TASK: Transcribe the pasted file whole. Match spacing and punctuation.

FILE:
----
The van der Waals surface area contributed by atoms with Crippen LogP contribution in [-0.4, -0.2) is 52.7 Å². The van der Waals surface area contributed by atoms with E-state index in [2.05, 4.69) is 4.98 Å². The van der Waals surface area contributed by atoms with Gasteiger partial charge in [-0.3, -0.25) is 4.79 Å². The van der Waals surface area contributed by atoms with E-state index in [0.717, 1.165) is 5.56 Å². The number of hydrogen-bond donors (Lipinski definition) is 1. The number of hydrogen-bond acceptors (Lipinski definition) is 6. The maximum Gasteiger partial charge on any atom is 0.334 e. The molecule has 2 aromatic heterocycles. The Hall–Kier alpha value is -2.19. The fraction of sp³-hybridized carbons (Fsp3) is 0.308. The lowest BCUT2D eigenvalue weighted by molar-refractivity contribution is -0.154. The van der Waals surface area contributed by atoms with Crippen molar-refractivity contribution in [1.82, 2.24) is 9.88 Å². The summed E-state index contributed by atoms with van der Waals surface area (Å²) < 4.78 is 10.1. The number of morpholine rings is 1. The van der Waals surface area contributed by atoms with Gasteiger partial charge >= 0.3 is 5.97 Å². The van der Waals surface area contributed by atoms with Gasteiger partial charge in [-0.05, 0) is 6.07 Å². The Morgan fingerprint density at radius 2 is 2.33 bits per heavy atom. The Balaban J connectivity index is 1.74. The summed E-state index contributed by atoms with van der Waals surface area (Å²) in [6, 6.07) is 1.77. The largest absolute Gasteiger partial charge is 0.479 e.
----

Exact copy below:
The van der Waals surface area contributed by atoms with Crippen LogP contribution in [-0.4, -0.2) is 52.7 Å². The van der Waals surface area contributed by atoms with E-state index in [2.05, 4.69) is 4.98 Å². The van der Waals surface area contributed by atoms with Gasteiger partial charge in [-0.3, -0.25) is 4.79 Å². The van der Waals surface area contributed by atoms with E-state index in [0.717, 1.165) is 5.56 Å². The number of hydrogen-bond donors (Lipinski definition) is 1. The number of hydrogen-bond acceptors (Lipinski definition) is 6. The maximum Gasteiger partial charge on any atom is 0.334 e. The molecule has 2 aromatic heterocycles. The Hall–Kier alpha value is -2.19. The fraction of sp³-hybridized carbons (Fsp3) is 0.308. The lowest BCUT2D eigenvalue weighted by molar-refractivity contribution is -0.154. The van der Waals surface area contributed by atoms with Crippen molar-refractivity contribution in [1.82, 2.24) is 9.88 Å². The summed E-state index contributed by atoms with van der Waals surface area (Å²) < 4.78 is 10.1. The number of morpholine rings is 1. The van der Waals surface area contributed by atoms with Gasteiger partial charge >= 0.3 is 5.97 Å². The van der Waals surface area contributed by atoms with Gasteiger partial charge in [-0.05, 0) is 6.07 Å². The Morgan fingerprint density at radius 2 is 2.33 bits per heavy atom. The Balaban J connectivity index is 1.74. The summed E-state index contributed by atoms with van der Waals surface area (Å²) in [6, 6.07) is 1.77. The largest absolute Gasteiger partial charge is 0.479 e.